We are a commune of inquiring, skeptical, politically centrist, capitalist, anglophile, traditionalist New England Yankee humans, humanoids, and animals with many interests beyond and above politics. Each of us has had a high-school education (or GED), but all had ADD so didn't pay attention very well, especially the dogs. Each one of us does "try my best to be just like I am," and none of us enjoys working for others, including for Maggie, from whom we receive neither a nickel nor a dime. Freedom from nags, cranks, government, do-gooders, control-freaks and idiots is all that we ask for.
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Sunday, September 4. 2011
Last year, at the invitation of Family Security Matters, I penned a reflection on 9/11 that focused on my experience with the first 10-years of my son’s life, 9/11 With My Son. This year I told the editor I had nothing to add. However, I do, but rather from others.
My son Jason, now 11, has the habit of taking a subject that interests him and applying himself to becoming the world’s greatest expert. He did that with the Titanic, and then the Harry Potter series, and now with 9/11. The underlying theme seems to be the magnitude of the events and their impacts. The sinking of the Titanic belied the security of technology in the face of a natural iceberg. The unfolding of Harry Potter’s adventures belied the safe childhood we parents struggle to create as children face supernatural evil. 9/11 combines these elements. 9/11 belies the security that we thought insulated America from the bloodthirsty hatred rising to pure evil that we thought only happened remotely in a disconnected elsewhere.
Several prominent blogs have featured links to an essay in the New York Times by Edward Rothstein, Amid the Memorials, Ambiguity and Ambivalence. Instead of our media and the cultural elites it celebrates being confused or even searching for American guilt, Rothstein suggests, “a Sept. 11 commemoration might well be a celebration of democratic culture’s enduring presence.” John Podhoretz at Commentary’s Contentions blog calls Rothstein’s essay, “The most important essay you’re likely to read this week,” for its critique of “the conversion of 9/11 from an act of wanton destruction and murder to a moment requiring an examination of our own sins.”
Roger Kimball, editor of the New Criterion, celebrates its 30th anniversary by offering an essay that delves deeper that Rothstein’s restricted newspaper word count. In this, Roger Kimball’s New Criterion exhibits its unique value. As Roger Kimball writes in his introduction to the 30th Anniversary Issue,
Michael Lewis leads off the New Criterion September issue with America resumed: 9/11 remembered, The first entry in its series "Future tense: the lessons of culture in an age of upheaval." Lewis explores the whys behind the cultural confusion that Rothstein highlights. One must, must, read it all, for its exploration of how America’s arts have failed to capture the transformative lessons of 9/11. Some excerpts:
Last year, my son Jason offered this comment on what he’s learned from 9/11: “I’m glad the US has people who will fight so another 9/11 or worse doesn’t happen again.” This year, Jason adds: “There are heroes who help others escape. There are greater heroes who rise up regardless of dangers, as the police and firefighters did in the Towers.” Jason adds, "Screw al-Quaida." My son watches and listens to all the cultural detritus on TV and radio. Despite the best worst efforts of the profiting cretins he is exposed to, my son Jason’s quest to understand the facts of disasters and the best of people has independently led him to the conclusions that Rothstein and Lewis bemoan our cultural elites avoiding.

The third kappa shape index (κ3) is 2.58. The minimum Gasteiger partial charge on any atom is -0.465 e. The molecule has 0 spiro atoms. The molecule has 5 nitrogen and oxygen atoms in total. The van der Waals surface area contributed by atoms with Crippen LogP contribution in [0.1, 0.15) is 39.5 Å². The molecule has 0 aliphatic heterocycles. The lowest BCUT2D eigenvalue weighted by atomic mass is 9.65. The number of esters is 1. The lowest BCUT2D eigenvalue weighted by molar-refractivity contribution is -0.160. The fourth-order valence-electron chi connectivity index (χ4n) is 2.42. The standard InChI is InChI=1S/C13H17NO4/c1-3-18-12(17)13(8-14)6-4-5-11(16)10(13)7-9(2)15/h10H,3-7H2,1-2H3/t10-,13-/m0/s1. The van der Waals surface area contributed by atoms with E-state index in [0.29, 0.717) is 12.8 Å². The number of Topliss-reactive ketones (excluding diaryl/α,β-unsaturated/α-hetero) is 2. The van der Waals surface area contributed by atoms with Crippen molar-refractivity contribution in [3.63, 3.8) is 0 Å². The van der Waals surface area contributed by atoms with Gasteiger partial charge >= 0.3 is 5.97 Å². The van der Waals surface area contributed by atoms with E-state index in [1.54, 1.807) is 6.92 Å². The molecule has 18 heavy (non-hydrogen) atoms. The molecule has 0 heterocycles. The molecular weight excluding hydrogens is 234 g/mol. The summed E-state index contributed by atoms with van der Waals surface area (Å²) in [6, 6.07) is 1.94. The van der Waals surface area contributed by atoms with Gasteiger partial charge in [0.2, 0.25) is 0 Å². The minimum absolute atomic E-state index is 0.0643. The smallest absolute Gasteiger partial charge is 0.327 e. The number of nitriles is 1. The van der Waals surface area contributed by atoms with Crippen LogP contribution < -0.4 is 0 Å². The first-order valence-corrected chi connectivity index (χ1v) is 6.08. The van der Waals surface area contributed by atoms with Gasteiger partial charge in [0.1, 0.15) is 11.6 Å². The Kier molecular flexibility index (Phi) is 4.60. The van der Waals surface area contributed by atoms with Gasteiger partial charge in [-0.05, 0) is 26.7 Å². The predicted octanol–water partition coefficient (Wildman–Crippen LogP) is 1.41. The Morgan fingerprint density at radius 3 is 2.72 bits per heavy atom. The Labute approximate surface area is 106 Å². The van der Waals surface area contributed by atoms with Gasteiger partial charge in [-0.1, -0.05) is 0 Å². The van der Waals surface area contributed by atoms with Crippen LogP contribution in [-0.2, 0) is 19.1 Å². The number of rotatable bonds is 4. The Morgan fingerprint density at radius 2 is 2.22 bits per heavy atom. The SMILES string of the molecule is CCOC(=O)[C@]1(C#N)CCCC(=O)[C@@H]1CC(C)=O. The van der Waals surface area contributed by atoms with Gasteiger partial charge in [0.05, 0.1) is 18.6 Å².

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This is a very interesting topic - one on which I'd like to add my thoughts.
Your son, like my sons, and others with parents who challenge them, shows interest in learning, as well as trying to find the best in a situation. I wish my sons would show MORE effort in this regard, but what they have puts many others with their entitled viewpoints to shame. Or others with their reliant viewpoints...2 sides of the same coin in my opinion.
Neither the entitled or the reliant care much about 9/11 in the sense of "who put themselves on the line". All they really care about is that it was horrible, but let's get past it and focus on getting what we deserve to have or should be getting.
Meanwhile, your son has come up on his view of service naturally - from a father who has a sense of what it means to be a part of a country that has offered him many opportunities. I, too, stress this with my kids. But there is another factor that is starting to impart itself on our kids - the "required" volunteerism. All kids in my sons' high school MUST do a VOLUNTARY community service. The concept is noble - teach kids whose parents HAVEN'T imparted the idea of service upon their kids that service is important. But the problem is that it is no longer voluntary....it's MANDATORY voluntary. I know, the hypocrisy is not lost on Maggie's Farm readers, but I'm trying to point out that while I tell my kids that service is important (we've worked at soup kitchens, and my elder son is going to join ROTC in college next year), it should be a choice, not something forced on you.
As a result, the kinds of service have been watered down. There are kids who are "mentors" to handicapped kids. This means they sign up for something they rarely do, but get to put it on their college resume - the handicapped kids know that John Doe is their mentor, but see him all of 1 hour out of the year. John, meanwhile, is wooing some girl with his tale of "volunteerism" and how he "cares" for this kid.